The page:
|Carpenter bee / Wikimedia Commons|
Carpenter bees (Xylocopa spp.) are solitary bees, meaning they don't live in hives, but rather by themselves, in holes they chew in wood. Some will make nests near a fellow bee and some females even share a nest with another female, however. These bees are not bumblebees, in spite of their looking much like them. Most have a shiny black abdomen, whereas bumblebees have furry ones.
|We have split rail fencing along two sides of our property and they've riddled several rails |
with their nests. Note the praying mantis underneath the rail!
Male carpenter bees don't have stingers, so even if I happened to run into one, there's no danger of being stung. The females do sting, but are not aggressive and will only do so if physically threatened by direct contact. They are important pollinators of open-faced flowers, especially the Passiflora genus (Passion flower or maypop).
I'm always interested in the insects, spiders, and other creatures of nature that I come across as I tend to the gardens here at Our Little Acre and yesterday I noticed a big fly hanging around the compost bins. I had my camera with me at the time, so I snapped a photo or two so that I could study it and identify it later.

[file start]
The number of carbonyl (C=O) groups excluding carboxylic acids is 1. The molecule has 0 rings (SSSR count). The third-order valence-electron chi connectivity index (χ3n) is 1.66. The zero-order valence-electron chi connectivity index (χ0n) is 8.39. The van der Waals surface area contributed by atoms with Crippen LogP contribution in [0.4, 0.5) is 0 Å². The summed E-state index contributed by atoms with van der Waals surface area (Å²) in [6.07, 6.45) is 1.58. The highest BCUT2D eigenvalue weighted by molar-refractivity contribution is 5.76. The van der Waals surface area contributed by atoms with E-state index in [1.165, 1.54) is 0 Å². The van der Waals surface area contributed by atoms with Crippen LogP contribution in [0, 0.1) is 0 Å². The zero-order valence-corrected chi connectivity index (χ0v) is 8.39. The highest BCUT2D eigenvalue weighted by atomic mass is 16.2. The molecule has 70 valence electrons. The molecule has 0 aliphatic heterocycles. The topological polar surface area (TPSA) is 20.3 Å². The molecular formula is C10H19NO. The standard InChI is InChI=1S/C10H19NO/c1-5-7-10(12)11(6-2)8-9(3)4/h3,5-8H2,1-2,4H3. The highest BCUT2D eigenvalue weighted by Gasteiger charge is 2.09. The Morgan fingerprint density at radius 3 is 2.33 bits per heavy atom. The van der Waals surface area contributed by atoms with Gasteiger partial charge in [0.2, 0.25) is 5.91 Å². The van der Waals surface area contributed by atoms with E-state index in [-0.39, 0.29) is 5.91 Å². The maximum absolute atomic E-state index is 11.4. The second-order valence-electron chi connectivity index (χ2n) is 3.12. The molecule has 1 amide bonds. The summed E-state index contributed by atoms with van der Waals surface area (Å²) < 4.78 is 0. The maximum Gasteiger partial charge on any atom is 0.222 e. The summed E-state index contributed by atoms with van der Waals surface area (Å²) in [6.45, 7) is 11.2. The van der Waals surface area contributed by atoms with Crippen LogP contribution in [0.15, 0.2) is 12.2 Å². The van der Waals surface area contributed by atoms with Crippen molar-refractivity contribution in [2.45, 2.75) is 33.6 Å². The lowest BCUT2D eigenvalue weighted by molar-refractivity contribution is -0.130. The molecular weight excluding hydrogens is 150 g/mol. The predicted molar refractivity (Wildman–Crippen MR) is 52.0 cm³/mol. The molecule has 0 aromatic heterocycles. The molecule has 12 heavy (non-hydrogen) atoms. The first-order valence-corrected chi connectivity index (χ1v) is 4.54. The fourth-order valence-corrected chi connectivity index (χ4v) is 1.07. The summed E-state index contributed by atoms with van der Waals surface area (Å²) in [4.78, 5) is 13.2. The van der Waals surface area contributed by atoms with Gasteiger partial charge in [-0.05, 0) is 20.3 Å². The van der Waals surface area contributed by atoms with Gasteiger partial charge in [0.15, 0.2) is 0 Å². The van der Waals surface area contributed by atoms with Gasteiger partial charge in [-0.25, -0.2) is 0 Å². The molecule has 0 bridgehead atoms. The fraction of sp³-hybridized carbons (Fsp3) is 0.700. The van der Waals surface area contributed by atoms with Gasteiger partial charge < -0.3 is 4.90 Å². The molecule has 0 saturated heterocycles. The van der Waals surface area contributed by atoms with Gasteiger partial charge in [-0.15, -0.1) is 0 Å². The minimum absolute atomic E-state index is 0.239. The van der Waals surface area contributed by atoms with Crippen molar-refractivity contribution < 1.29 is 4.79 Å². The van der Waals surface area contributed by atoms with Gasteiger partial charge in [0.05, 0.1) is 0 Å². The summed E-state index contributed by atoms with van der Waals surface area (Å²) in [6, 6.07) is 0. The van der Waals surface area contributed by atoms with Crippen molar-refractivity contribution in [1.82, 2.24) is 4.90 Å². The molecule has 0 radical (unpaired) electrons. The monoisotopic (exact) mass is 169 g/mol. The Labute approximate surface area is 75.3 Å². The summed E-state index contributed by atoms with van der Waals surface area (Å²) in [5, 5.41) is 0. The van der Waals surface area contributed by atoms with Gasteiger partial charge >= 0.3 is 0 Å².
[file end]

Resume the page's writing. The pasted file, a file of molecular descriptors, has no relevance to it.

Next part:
|Tiger bee fly|
It turns out that the fly is a tiger bee fly (Xenox tigrinus). Well, guess what the tiger bee fly does? It lays eggs at the opening of the holes made by carpenter bees. And when those eggs hatch, the larvae feed on the larvae of the carpenter bees. Synergy at work.
Oh, and tiger bee flies don't bite or sting. They don't have biting mouth parts and being a fly, no stinger either.
Carry on, guys.